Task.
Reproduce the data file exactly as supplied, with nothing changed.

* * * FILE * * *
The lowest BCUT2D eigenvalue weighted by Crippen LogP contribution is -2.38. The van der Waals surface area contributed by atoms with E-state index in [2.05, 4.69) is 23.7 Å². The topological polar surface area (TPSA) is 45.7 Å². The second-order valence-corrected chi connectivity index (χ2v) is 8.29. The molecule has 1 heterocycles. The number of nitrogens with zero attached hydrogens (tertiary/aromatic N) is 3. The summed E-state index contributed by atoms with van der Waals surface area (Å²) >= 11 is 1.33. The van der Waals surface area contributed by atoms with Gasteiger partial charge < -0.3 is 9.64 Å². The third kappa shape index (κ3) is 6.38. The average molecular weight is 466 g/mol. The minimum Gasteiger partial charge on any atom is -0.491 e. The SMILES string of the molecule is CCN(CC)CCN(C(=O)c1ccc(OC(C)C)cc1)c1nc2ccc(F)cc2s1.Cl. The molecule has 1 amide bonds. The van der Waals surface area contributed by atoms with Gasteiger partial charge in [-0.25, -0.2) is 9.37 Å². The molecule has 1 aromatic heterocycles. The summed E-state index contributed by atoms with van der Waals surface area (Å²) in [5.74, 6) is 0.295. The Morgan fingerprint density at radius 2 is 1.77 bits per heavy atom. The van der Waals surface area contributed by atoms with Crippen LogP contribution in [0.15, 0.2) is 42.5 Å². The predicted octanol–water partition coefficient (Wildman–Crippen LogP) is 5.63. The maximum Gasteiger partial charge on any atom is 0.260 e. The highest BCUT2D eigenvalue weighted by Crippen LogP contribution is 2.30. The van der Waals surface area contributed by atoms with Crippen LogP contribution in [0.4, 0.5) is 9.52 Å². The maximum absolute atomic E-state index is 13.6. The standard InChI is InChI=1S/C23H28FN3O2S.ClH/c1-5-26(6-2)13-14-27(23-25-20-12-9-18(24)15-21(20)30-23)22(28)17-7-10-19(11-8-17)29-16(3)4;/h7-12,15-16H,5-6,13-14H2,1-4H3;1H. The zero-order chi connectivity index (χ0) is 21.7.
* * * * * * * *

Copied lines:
The lowest BCUT2D eigenvalue weighted by Crippen LogP contribution is -2.38. The van der Waals surface area contributed by atoms with E-state index in [2.05, 4.69) is 23.7 Å². The topological polar surface area (TPSA) is 45.7 Å². The second-order valence-corrected chi connectivity index (χ2v) is 8.29. The molecule has 1 heterocycles. The number of nitrogens with zero attached hydrogens (tertiary/aromatic N) is 3. The summed E-state index contributed by atoms with van der Waals surface area (Å²) >= 11 is 1.33. The van der Waals surface area contributed by atoms with Gasteiger partial charge < -0.3 is 9.64 Å². The third kappa shape index (κ3) is 6.38. The average molecular weight is 466 g/mol. The minimum Gasteiger partial charge on any atom is -0.491 e. The SMILES string of the molecule is CCN(CC)CCN(C(=O)c1ccc(OC(C)C)cc1)c1nc2ccc(F)cc2s1.Cl. The molecule has 1 amide bonds. The van der Waals surface area contributed by atoms with Gasteiger partial charge in [-0.25, -0.2) is 9.37 Å². The molecule has 1 aromatic heterocycles. The summed E-state index contributed by atoms with van der Waals surface area (Å²) in [5.74, 6) is 0.295. The Morgan fingerprint density at radius 2 is 1.77 bits per heavy atom. The van der Waals surface area contributed by atoms with Crippen LogP contribution in [0.15, 0.2) is 42.5 Å². The predicted octanol–water partition coefficient (Wildman–Crippen LogP) is 5.63. The maximum Gasteiger partial charge on any atom is 0.260 e. The highest BCUT2D eigenvalue weighted by Crippen LogP contribution is 2.30. The van der Waals surface area contributed by atoms with Crippen LogP contribution in [0.4, 0.5) is 9.52 Å². The maximum absolute atomic E-state index is 13.6. The standard InChI is InChI=1S/C23H28FN3O2S.ClH/c1-5-26(6-2)13-14-27(23-25-20-12-9-18(24)15-21(20)30-23)22(28)17-7-10-19(11-8-17)29-16(3)4;/h7-12,15-16H,5-6,13-14H2,1-4H3;1H. The zero-order chi connectivity index (χ0) is 21.7.